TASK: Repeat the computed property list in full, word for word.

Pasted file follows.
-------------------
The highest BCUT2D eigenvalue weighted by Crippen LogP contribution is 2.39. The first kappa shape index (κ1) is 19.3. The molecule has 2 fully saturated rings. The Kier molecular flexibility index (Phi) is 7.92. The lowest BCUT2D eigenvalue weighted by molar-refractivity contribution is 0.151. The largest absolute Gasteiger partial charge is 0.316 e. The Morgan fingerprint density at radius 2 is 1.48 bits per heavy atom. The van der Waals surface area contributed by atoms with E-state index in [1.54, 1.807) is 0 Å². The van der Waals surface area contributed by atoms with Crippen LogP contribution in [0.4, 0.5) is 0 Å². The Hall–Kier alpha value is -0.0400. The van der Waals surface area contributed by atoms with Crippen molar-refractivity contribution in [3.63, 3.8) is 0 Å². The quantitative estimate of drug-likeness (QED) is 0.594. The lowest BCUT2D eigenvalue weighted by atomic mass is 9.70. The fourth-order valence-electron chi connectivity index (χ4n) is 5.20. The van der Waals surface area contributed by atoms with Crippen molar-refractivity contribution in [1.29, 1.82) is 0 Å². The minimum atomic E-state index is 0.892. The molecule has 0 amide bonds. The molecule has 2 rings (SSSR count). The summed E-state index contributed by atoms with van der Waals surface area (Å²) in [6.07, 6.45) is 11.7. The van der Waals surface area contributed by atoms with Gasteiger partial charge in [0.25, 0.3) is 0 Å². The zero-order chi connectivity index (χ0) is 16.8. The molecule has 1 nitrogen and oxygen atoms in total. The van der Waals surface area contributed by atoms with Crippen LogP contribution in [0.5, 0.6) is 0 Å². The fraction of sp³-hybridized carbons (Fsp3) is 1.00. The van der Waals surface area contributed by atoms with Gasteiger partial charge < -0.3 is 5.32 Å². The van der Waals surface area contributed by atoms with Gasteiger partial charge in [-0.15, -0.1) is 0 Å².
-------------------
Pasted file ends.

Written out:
The highest BCUT2D eigenvalue weighted by Crippen LogP contribution is 2.39. The first kappa shape index (κ1) is 19.3. The molecule has 2 fully saturated rings. The Kier molecular flexibility index (Phi) is 7.92. The lowest BCUT2D eigenvalue weighted by molar-refractivity contribution is 0.151. The largest absolute Gasteiger partial charge is 0.316 e. The Morgan fingerprint density at radius 2 is 1.48 bits per heavy atom. The van der Waals surface area contributed by atoms with E-state index in [1.54, 1.807) is 0 Å². The van der Waals surface area contributed by atoms with Crippen LogP contribution in [0.4, 0.5) is 0 Å². The Hall–Kier alpha value is -0.0400. The van der Waals surface area contributed by atoms with Crippen molar-refractivity contribution in [3.63, 3.8) is 0 Å². The quantitative estimate of drug-likeness (QED) is 0.594. The lowest BCUT2D eigenvalue weighted by atomic mass is 9.70. The fourth-order valence-electron chi connectivity index (χ4n) is 5.20. The van der Waals surface area contributed by atoms with Crippen molar-refractivity contribution in [1.29, 1.82) is 0 Å². The minimum atomic E-state index is 0.892. The molecule has 0 amide bonds. The molecule has 2 rings (SSSR count). The summed E-state index contributed by atoms with van der Waals surface area (Å²) in [6.07, 6.45) is 11.7. The van der Waals surface area contributed by atoms with Gasteiger partial charge in [0.25, 0.3) is 0 Å². The zero-order chi connectivity index (χ0) is 16.8. The molecule has 1 nitrogen and oxygen atoms in total. The van der Waals surface area contributed by atoms with Crippen LogP contribution in [0.5, 0.6) is 0 Å². The fraction of sp³-hybridized carbons (Fsp3) is 1.00. The van der Waals surface area contributed by atoms with Gasteiger partial charge < -0.3 is 5.32 Å². The van der Waals surface area contributed by atoms with Gasteiger partial charge in [-0.15, -0.1) is 0 Å².